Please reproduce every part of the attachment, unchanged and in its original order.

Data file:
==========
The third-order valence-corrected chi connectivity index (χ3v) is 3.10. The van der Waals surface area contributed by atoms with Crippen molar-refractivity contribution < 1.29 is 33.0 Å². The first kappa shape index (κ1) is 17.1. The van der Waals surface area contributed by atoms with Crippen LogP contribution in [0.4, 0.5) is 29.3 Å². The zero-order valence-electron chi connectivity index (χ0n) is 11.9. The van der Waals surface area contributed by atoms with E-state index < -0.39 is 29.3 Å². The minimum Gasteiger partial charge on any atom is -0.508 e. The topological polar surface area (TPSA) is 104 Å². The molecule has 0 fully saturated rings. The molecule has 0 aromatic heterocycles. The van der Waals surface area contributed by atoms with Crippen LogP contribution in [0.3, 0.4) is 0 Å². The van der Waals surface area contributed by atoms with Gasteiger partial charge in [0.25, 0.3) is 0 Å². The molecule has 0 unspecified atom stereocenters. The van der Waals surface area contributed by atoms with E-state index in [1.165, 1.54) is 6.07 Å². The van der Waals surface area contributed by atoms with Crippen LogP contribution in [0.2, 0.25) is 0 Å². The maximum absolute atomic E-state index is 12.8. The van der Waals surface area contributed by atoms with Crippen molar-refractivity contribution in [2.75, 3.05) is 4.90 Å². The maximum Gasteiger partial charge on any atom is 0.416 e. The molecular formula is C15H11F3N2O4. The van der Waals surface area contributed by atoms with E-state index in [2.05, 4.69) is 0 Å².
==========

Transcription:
The third-order valence-corrected chi connectivity index (χ3v) is 3.10. The van der Waals surface area contributed by atoms with Crippen molar-refractivity contribution < 1.29 is 33.0 Å². The first kappa shape index (κ1) is 17.1. The van der Waals surface area contributed by atoms with Crippen LogP contribution in [0.4, 0.5) is 29.3 Å². The zero-order valence-electron chi connectivity index (χ0n) is 11.9. The van der Waals surface area contributed by atoms with E-state index < -0.39 is 29.3 Å². The minimum Gasteiger partial charge on any atom is -0.508 e. The topological polar surface area (TPSA) is 104 Å². The molecule has 0 fully saturated rings. The molecule has 0 aromatic heterocycles. The van der Waals surface area contributed by atoms with Crippen LogP contribution in [0.3, 0.4) is 0 Å². The van der Waals surface area contributed by atoms with Gasteiger partial charge in [0.25, 0.3) is 0 Å². The molecule has 0 unspecified atom stereocenters. The van der Waals surface area contributed by atoms with E-state index in [1.165, 1.54) is 6.07 Å². The van der Waals surface area contributed by atoms with Crippen LogP contribution in [0.2, 0.25) is 0 Å². The maximum absolute atomic E-state index is 12.8. The van der Waals surface area contributed by atoms with Crippen molar-refractivity contribution in [2.75, 3.05) is 4.90 Å². The maximum Gasteiger partial charge on any atom is 0.416 e. The molecular formula is C15H11F3N2O4. The van der Waals surface area contributed by atoms with E-state index in [2.05, 4.69) is 0 Å².